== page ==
As part of the deal, Dish has been mandated by regulators that it must build a 5G network covering 70 percent of the US population by 2023. T-Mobile/Sprint even has to support Dish's entry still further, running a Dish MVNO for seven years while the company builds its own network. That's quite some commitment.
T-Mobile 5G cities
As we said above, T-Mobile launched its nationwide 5G service in December covering 200 million US citizens and as such it's the first US carrier to claim 'nationwide' coverage.
As ever that isn't the full story - it runs on the low 600Mhz band and not the shorter millimeter wave network (mmWave) which offers greater speeds but over a shorter distance.
It will still be able to get to speeds of around 450Mbps if conditions are at their best, although expect significantly slower speeds than that generally. Essentially, it is like a quicker form of 4G LTE.
T-Mobile's mmWave network has been rolling out a lot slower, but as with other mmWave networks is designed for high speed and capacity in urban areas.
T-Mobile has rolled its mmWave network out in New York, Los Angeles, Las Vegas, Dallas, Cleveland and Atlanta - quite a limited roster at present. It's certainly true that other networks have more extensive lists of cities where they've launched at least some coverage.
While T-Mobile's 5G coverage is good in Manhattan in New York City, things aren't quite so comprehensive elsewhere, with very patchy coverage in the other launch cities. Los Angeles doesn't have huge amounts of coverage, while the others have fairly small areas of coverage inside their urban areas.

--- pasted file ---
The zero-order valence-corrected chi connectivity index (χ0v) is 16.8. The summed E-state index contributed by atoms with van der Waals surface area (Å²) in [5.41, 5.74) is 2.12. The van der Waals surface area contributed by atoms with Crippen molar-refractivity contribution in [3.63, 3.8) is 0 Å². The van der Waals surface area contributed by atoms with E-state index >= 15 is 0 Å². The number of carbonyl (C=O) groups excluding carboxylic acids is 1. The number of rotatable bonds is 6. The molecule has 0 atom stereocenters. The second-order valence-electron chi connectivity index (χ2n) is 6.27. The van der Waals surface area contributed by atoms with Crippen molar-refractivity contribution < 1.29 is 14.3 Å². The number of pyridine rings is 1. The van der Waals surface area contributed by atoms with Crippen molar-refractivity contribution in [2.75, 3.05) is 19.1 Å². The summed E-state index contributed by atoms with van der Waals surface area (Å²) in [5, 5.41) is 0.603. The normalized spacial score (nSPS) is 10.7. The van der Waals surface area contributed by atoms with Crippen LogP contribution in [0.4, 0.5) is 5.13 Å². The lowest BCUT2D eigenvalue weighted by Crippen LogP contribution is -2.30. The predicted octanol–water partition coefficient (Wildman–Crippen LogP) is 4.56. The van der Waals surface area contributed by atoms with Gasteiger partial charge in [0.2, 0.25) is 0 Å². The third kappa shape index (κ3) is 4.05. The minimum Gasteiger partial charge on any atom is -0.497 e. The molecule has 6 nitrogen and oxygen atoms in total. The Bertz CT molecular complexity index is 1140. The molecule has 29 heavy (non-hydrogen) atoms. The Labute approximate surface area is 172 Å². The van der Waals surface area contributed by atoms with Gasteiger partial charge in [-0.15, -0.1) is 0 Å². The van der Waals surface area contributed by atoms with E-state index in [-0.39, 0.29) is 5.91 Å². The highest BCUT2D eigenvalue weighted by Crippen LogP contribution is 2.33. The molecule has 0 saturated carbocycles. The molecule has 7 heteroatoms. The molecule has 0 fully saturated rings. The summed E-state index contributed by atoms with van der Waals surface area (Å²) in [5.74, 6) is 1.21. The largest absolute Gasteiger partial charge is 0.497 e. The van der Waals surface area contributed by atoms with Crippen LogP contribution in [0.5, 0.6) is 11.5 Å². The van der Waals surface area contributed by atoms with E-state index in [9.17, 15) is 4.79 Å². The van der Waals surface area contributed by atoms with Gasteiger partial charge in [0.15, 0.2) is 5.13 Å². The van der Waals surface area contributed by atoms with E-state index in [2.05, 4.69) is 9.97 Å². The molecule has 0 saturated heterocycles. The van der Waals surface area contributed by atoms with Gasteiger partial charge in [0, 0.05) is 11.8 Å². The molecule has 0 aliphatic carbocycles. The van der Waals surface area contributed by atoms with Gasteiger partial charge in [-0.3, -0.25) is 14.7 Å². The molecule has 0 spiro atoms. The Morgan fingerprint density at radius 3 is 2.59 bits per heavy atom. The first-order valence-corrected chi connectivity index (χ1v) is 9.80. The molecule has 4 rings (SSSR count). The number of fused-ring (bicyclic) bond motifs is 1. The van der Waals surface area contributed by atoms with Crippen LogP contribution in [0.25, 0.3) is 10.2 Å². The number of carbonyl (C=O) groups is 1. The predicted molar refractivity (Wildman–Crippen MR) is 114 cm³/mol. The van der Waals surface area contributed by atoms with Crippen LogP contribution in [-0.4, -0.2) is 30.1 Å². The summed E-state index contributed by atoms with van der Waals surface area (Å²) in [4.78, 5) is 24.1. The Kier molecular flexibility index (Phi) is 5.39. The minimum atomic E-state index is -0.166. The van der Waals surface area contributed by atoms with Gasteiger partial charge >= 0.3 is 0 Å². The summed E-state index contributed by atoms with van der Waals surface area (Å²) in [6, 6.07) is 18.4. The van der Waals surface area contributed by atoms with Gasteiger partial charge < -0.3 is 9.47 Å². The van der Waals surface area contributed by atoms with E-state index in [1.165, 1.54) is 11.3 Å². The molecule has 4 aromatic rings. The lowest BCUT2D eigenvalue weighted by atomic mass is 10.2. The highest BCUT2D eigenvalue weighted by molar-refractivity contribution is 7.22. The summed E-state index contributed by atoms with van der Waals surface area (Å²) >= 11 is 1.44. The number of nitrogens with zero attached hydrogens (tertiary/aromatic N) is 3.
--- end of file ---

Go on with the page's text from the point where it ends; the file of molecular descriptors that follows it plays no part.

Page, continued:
In Las Vegas, for example, the only coverage on the strip is near the Las Vegas Convention Center - according to T-Mobile's own map, not even its own T-Mobile Arena is covered by 5G currently.
T-Mobile 5G phones
T-Mobile has announced the Galaxy Note 10+ and the latest OnePlus 5G phone, the OnePlus 7T Pro 5G McLaren so we've added those into our list alongside the Galaxy S10 5G below.
In terms of a wider range, T-Mobile is probably biding its time for more efficient 5G handsets to debut in 2020, by which time its network rollout may be more accomplished.
OnePlus 7T Pro McLaren Edition
The standard versions of the OnePlus 7T and 7T Pro aren't 5G capable. There is a 5G version of the enhanced edition of the 7T Pro though which comes with McLaren branding to reflect OnePlus' affiliation with the FIA Formula 1 team of the same name. This phone is exclusive to T-Mobile in the US.
Super fast charging and a pop-up front-facing camera are the headline features on top of the 6.67-inch QHD+ OLED display and a triple camera on the rear boasting a 48 megapixel sensor among its lenses..
There has been some noise about this device not supporting an unlocked bootloader through T-Mobile. Some users like to unlock their devices so they can install other, non-standard, software builds on them. But T-Mobile has warned that users who dot this will no longer get software updates via the network. In other words, it most definitely is not recommended.
Samsung Galaxy S10 5G
Common to all the US 5G networks is Samsung's first 5G phone. It's an extremely powerful device and it sizeable, too, with a 6.7-inch display making it more like the recently-announced Note 10 series.
It's even larger than the 6.4-inch S10+, which itself is supposed to be the larger version of the standard Galaxy S Series phone. The advantage of a bigger phone is that there's more cooling, and certainly that's an advantage for the first wave of 5G phones.